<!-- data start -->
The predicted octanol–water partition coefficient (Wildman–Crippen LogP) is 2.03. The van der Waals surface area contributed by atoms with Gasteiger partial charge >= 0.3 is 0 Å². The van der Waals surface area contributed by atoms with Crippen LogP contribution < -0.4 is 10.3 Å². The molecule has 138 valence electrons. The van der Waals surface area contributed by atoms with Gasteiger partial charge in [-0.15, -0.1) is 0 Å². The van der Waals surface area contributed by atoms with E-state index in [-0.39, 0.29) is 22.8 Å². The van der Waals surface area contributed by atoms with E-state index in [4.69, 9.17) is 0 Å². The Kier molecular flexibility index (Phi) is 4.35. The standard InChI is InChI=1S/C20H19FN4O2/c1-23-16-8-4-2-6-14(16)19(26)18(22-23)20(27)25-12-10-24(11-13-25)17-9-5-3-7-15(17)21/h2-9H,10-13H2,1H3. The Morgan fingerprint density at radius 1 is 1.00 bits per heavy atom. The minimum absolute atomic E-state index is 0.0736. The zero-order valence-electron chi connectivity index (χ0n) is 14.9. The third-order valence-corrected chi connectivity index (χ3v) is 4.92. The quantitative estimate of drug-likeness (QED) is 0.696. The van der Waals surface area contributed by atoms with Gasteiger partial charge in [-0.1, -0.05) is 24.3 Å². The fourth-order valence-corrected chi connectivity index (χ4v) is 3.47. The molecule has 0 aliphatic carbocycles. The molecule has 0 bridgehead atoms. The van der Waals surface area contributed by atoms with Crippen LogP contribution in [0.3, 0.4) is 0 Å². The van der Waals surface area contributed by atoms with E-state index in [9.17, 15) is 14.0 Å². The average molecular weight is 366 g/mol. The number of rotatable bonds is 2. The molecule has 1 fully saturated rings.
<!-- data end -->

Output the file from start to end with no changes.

The predicted octanol–water partition coefficient (Wildman–Crippen LogP) is 2.03. The van der Waals surface area contributed by atoms with Gasteiger partial charge >= 0.3 is 0 Å². The van der Waals surface area contributed by atoms with Crippen LogP contribution < -0.4 is 10.3 Å². The molecule has 138 valence electrons. The van der Waals surface area contributed by atoms with Gasteiger partial charge in [-0.15, -0.1) is 0 Å². The van der Waals surface area contributed by atoms with E-state index in [-0.39, 0.29) is 22.8 Å². The van der Waals surface area contributed by atoms with E-state index in [4.69, 9.17) is 0 Å². The Kier molecular flexibility index (Phi) is 4.35. The standard InChI is InChI=1S/C20H19FN4O2/c1-23-16-8-4-2-6-14(16)19(26)18(22-23)20(27)25-12-10-24(11-13-25)17-9-5-3-7-15(17)21/h2-9H,10-13H2,1H3. The Morgan fingerprint density at radius 1 is 1.00 bits per heavy atom. The minimum absolute atomic E-state index is 0.0736. The zero-order valence-electron chi connectivity index (χ0n) is 14.9. The third-order valence-corrected chi connectivity index (χ3v) is 4.92. The quantitative estimate of drug-likeness (QED) is 0.696. The van der Waals surface area contributed by atoms with Gasteiger partial charge in [-0.1, -0.05) is 24.3 Å². The fourth-order valence-corrected chi connectivity index (χ4v) is 3.47. The molecule has 0 aliphatic carbocycles. The molecule has 0 bridgehead atoms. The van der Waals surface area contributed by atoms with Crippen LogP contribution in [0.3, 0.4) is 0 Å². The van der Waals surface area contributed by atoms with E-state index in [9.17, 15) is 14.0 Å². The average molecular weight is 366 g/mol. The number of rotatable bonds is 2. The molecule has 1 fully saturated rings.